UN releases report on human rights and security in eastern Ukraine
The United Nations has said that during January and early February 2015 the security and human rights situation in eastern Ukraine dramatically deteriorated.
After a relative lull in December, the security and human rights situation in eastern Ukraine "dramatically deteriorated" in January and early February, reads the ninth report issued by the UN Human Rights Mission in Ukraine.
The report was presented by UN High Commissioner for Human Rights Zeid Ra'ad Al Hussein in Geneva on Monday.
UN High Commissioner for Human Rights Zeid Ra'ad Al Hussein has said the latest human rights monitoring report on the situation in Ukraine paints a picture of "merciless devastation of civilian lives and infrastructure.
"Women, children, the elderly and vulnerable groups have been particularly badly affected," he said.
Heavy civilian casualties from indiscriminate shelling of residential areas have occurred in both government-controlled areas, such as Avdiyika, Debaltseve, Popasna, Schastia and Stanytsia Luhanska, as well as cities controlled by illegal armed groups, including Donetsk and Horlivka, the report said.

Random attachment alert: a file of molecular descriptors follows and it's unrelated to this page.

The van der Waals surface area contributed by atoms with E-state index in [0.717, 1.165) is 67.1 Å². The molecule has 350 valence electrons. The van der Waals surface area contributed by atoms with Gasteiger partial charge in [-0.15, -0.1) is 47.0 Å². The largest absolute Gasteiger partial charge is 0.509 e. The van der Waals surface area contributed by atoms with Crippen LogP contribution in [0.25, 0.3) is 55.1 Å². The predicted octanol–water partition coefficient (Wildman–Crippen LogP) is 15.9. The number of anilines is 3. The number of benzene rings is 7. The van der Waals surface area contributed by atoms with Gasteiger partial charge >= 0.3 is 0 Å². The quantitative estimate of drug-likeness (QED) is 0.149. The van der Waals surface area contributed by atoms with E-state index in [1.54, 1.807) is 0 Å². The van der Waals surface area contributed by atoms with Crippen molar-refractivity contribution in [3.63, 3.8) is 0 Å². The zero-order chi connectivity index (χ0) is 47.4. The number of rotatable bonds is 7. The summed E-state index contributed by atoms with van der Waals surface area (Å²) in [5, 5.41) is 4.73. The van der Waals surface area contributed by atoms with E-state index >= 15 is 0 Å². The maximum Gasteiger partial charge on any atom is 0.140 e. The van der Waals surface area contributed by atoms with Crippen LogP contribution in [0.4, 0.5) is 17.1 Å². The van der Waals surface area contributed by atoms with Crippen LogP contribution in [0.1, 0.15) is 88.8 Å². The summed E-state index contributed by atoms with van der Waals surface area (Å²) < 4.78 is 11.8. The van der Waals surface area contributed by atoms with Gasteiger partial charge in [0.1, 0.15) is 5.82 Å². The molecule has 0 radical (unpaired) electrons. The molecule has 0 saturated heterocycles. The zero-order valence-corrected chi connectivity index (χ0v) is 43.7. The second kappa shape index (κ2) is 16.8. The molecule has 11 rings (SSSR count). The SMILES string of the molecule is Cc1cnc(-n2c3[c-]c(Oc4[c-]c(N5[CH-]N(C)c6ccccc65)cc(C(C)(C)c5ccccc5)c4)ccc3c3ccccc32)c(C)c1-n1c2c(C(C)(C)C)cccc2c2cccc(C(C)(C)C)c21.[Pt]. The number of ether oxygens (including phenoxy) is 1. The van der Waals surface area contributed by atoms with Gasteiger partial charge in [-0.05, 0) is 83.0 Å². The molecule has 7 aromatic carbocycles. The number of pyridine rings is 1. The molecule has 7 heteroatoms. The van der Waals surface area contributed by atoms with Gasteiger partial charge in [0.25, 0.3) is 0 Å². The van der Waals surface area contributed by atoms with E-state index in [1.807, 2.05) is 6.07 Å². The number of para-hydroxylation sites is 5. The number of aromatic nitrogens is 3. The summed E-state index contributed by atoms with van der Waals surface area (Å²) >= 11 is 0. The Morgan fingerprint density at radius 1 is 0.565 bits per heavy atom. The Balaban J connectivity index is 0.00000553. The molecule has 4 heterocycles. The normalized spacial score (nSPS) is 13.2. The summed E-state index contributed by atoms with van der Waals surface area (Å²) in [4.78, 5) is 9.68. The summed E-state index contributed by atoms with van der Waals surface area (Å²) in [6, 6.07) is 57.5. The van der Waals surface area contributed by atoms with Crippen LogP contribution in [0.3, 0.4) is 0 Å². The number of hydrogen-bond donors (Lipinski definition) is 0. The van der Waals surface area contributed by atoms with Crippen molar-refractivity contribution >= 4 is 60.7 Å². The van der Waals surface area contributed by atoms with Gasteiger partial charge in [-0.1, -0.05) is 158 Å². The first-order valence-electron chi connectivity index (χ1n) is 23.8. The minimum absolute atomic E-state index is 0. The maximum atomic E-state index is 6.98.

"The human rights situation in Ukraine remains grave," the High Commissioner said, adding that recent challenges include a series of terrorist attacks in Kharkiv and Odesa, along with fears of another attack on Mariupol, where 31 people died on January 24.
"It is critically important for all sides to act according to the Minsk II Agreements and cease indiscriminate shelling and other military actions that result in the dreadful conditions civilians must live in – that is q violation of International Humanitarian Law and human rights," reads the report.
Although driven by security concerns, travel restrictions imposed by the Government on January 21 on movement in and out of areas where security operations are taking place have created new difficulties for civilians who are already living extremely precariously, according to the report.
"Yet the assumption that those who remain in territory controlled by armed groups do so by choice is both worrying and misguided. Many people stay because they fear for their lives if they try to move. Many others stay to protect children, other family members, or their property. And some are forced to stay against their will, or are simply physically unable to leave," Al Hussein said.